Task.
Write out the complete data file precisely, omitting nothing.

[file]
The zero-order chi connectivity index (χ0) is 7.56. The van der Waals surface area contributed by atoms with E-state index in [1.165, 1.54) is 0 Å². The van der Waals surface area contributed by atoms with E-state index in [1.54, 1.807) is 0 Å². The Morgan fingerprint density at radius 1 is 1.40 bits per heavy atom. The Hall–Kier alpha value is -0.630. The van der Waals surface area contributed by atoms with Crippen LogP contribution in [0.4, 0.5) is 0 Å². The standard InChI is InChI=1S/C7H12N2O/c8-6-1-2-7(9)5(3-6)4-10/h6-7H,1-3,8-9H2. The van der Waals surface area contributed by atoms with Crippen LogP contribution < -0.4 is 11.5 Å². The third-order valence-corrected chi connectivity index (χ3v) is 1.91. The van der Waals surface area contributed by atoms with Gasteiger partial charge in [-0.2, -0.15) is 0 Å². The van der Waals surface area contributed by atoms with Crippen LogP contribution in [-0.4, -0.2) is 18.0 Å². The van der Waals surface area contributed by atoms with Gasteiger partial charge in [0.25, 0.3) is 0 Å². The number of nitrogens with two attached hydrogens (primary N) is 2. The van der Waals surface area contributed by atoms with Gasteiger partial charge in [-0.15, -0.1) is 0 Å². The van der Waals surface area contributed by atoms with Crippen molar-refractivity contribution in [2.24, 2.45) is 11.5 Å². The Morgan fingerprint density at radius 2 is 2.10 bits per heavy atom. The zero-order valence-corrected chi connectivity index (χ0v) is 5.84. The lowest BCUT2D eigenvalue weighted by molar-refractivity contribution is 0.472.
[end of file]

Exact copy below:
The zero-order chi connectivity index (χ0) is 7.56. The van der Waals surface area contributed by atoms with E-state index in [1.165, 1.54) is 0 Å². The van der Waals surface area contributed by atoms with E-state index in [1.54, 1.807) is 0 Å². The Morgan fingerprint density at radius 1 is 1.40 bits per heavy atom. The Hall–Kier alpha value is -0.630. The van der Waals surface area contributed by atoms with Crippen LogP contribution in [0.4, 0.5) is 0 Å². The standard InChI is InChI=1S/C7H12N2O/c8-6-1-2-7(9)5(3-6)4-10/h6-7H,1-3,8-9H2. The van der Waals surface area contributed by atoms with Crippen LogP contribution < -0.4 is 11.5 Å². The third-order valence-corrected chi connectivity index (χ3v) is 1.91. The van der Waals surface area contributed by atoms with Gasteiger partial charge in [-0.2, -0.15) is 0 Å². The van der Waals surface area contributed by atoms with Crippen LogP contribution in [-0.4, -0.2) is 18.0 Å². The van der Waals surface area contributed by atoms with Gasteiger partial charge in [0.25, 0.3) is 0 Å². The number of nitrogens with two attached hydrogens (primary N) is 2. The van der Waals surface area contributed by atoms with Gasteiger partial charge in [-0.15, -0.1) is 0 Å². The van der Waals surface area contributed by atoms with Crippen molar-refractivity contribution in [2.24, 2.45) is 11.5 Å². The Morgan fingerprint density at radius 2 is 2.10 bits per heavy atom. The zero-order valence-corrected chi connectivity index (χ0v) is 5.84. The lowest BCUT2D eigenvalue weighted by molar-refractivity contribution is 0.472.